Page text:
Yoo Il-ho, the ruling party lawmaker chosen by President Park Geun-hye to occupy the finance post, said there were similar warning signs now to those before the 1997-1998 financial crisis, although the country’s current problems were less than they were two decades ago.
He faces a challenging task of reviving faltering economic growth as exports continue to slow amid cooling demand from China, while domestic spending has been held back by high household debt.
“We are talking about a crisis now because it is time to take some pre-emptive measures such as passing the bills on economic revitalisation and structural reforms,” Mr Yoo said.
“Structural reforms have not been completed yet and they will be our top priority,” he added, but did not elaborate on specifics.
The 60 year-old Mr Yoo, a confidant of Ms Park, is expected to use his experience as a two-term lawmaker to push through controversial legislation stuck in parliament for months, such as labour reform bills.
He was chosen to replace Choi Kyoung-hwan as finance minister in a partial cabinet shake-up involving the departure of five ministers planning to run for next year’s parliamentary election.
Mr Yoo, a lawmaker from the ruling Saenuri party, was until November the country’s transportation minister. He is also a scholar-turned politician, who worked for state-run research houses such as Korea Development Institute and the Korea Institute of Public Finance for two decades.
“He is the right person to pursue economic revitalisation by successfully carrying out the government economic policy,” said Kim Sung-woo, the presidential press secretary, pointing to Mr Yoo’s “abundant insight in economic policy and real economy”.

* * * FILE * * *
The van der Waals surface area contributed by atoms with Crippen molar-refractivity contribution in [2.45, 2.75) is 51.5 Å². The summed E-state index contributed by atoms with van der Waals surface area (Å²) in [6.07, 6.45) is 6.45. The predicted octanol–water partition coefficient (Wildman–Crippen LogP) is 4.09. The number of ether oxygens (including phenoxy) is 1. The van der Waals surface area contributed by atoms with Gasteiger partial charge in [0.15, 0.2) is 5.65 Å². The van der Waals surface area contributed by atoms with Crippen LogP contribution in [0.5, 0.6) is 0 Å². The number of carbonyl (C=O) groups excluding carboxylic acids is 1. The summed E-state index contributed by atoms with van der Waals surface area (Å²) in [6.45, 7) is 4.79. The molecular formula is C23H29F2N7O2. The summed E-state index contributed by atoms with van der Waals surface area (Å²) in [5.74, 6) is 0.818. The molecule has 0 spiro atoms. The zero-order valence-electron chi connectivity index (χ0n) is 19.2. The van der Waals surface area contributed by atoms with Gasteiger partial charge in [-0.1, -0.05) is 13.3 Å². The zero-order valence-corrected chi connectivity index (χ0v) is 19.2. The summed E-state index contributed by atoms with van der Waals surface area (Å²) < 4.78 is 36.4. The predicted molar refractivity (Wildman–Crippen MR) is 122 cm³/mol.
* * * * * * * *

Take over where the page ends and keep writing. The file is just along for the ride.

Mr Yoo, a public finance expert, is expected to step up efforts to use government spending to kick-start the economy, which is forecast to grow 3.1 per cent in 2016 after an estimated 2.7 per cent expansion this year.
The country’s 2016 budget, which was drawn up by Mr Choi, his predecessor, is already forecast to raise government debt above 40 per cent of gross domestic product for the first time.
While some analysts praised Mr Choi’s efforts to boost economic growth through expansionary fiscal policy, the outgoing minister had recently been plagued by allegations that he abused his political power to get his intern a job at a state-run institution. He has denied the allegations.
Ms Park also appointed an engineering professor at the country’s top school, Seoul National University, as the new education minister and the vice-finance minister as the new commerce minister. She replaced two other ministers for internal administrative affairs and women’s affairs.
The reshuffle was widely expected, because of the need to make the outgoing ministers eligible for parliamentary posts — government officials running for the parliamentary election must step down 90 days before the election, set for April.
Mr Yoo will officially take over from Mr Choi, who has held the post for about 18 months, early next year. His nomination requires a parliamentary confirmation hearing but is not subject to parliamentary approval.
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